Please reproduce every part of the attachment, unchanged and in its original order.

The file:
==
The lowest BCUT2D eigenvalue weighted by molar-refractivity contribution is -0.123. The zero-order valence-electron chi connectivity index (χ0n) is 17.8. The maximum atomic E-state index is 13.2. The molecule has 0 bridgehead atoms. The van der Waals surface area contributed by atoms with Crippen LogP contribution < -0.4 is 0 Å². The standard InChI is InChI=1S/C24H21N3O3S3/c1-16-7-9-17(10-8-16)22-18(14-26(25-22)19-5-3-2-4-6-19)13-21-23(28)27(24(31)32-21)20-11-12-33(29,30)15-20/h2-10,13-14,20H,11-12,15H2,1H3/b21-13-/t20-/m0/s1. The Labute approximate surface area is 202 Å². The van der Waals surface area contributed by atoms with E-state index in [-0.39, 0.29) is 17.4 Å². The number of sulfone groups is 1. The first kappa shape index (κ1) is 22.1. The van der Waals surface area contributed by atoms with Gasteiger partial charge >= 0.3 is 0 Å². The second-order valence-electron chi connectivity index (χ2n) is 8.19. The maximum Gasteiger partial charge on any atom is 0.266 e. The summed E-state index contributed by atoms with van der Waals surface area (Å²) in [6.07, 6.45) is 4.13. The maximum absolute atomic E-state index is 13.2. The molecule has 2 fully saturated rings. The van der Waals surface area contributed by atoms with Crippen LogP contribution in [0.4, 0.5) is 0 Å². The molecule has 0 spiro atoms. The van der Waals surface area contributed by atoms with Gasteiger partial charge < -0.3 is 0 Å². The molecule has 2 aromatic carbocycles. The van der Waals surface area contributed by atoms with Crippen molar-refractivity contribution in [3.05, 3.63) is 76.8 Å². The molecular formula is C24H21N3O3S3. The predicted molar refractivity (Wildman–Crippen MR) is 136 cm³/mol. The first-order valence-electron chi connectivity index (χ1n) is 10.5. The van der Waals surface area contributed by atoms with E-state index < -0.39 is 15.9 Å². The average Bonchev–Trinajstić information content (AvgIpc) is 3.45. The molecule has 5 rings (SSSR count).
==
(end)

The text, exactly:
The lowest BCUT2D eigenvalue weighted by molar-refractivity contribution is -0.123. The zero-order valence-electron chi connectivity index (χ0n) is 17.8. The maximum atomic E-state index is 13.2. The molecule has 0 bridgehead atoms. The van der Waals surface area contributed by atoms with Crippen LogP contribution < -0.4 is 0 Å². The standard InChI is InChI=1S/C24H21N3O3S3/c1-16-7-9-17(10-8-16)22-18(14-26(25-22)19-5-3-2-4-6-19)13-21-23(28)27(24(31)32-21)20-11-12-33(29,30)15-20/h2-10,13-14,20H,11-12,15H2,1H3/b21-13-/t20-/m0/s1. The Labute approximate surface area is 202 Å². The van der Waals surface area contributed by atoms with E-state index in [-0.39, 0.29) is 17.4 Å². The number of sulfone groups is 1. The first kappa shape index (κ1) is 22.1. The van der Waals surface area contributed by atoms with Gasteiger partial charge >= 0.3 is 0 Å². The second-order valence-electron chi connectivity index (χ2n) is 8.19. The maximum Gasteiger partial charge on any atom is 0.266 e. The summed E-state index contributed by atoms with van der Waals surface area (Å²) in [6.07, 6.45) is 4.13. The maximum absolute atomic E-state index is 13.2. The molecule has 2 fully saturated rings. The van der Waals surface area contributed by atoms with Crippen LogP contribution in [0.4, 0.5) is 0 Å². The molecule has 0 spiro atoms. The van der Waals surface area contributed by atoms with Gasteiger partial charge < -0.3 is 0 Å². The molecule has 2 aromatic carbocycles. The van der Waals surface area contributed by atoms with Crippen molar-refractivity contribution in [3.05, 3.63) is 76.8 Å². The molecular formula is C24H21N3O3S3. The predicted molar refractivity (Wildman–Crippen MR) is 136 cm³/mol. The first-order valence-electron chi connectivity index (χ1n) is 10.5. The van der Waals surface area contributed by atoms with E-state index < -0.39 is 15.9 Å². The average Bonchev–Trinajstić information content (AvgIpc) is 3.45. The molecule has 5 rings (SSSR count).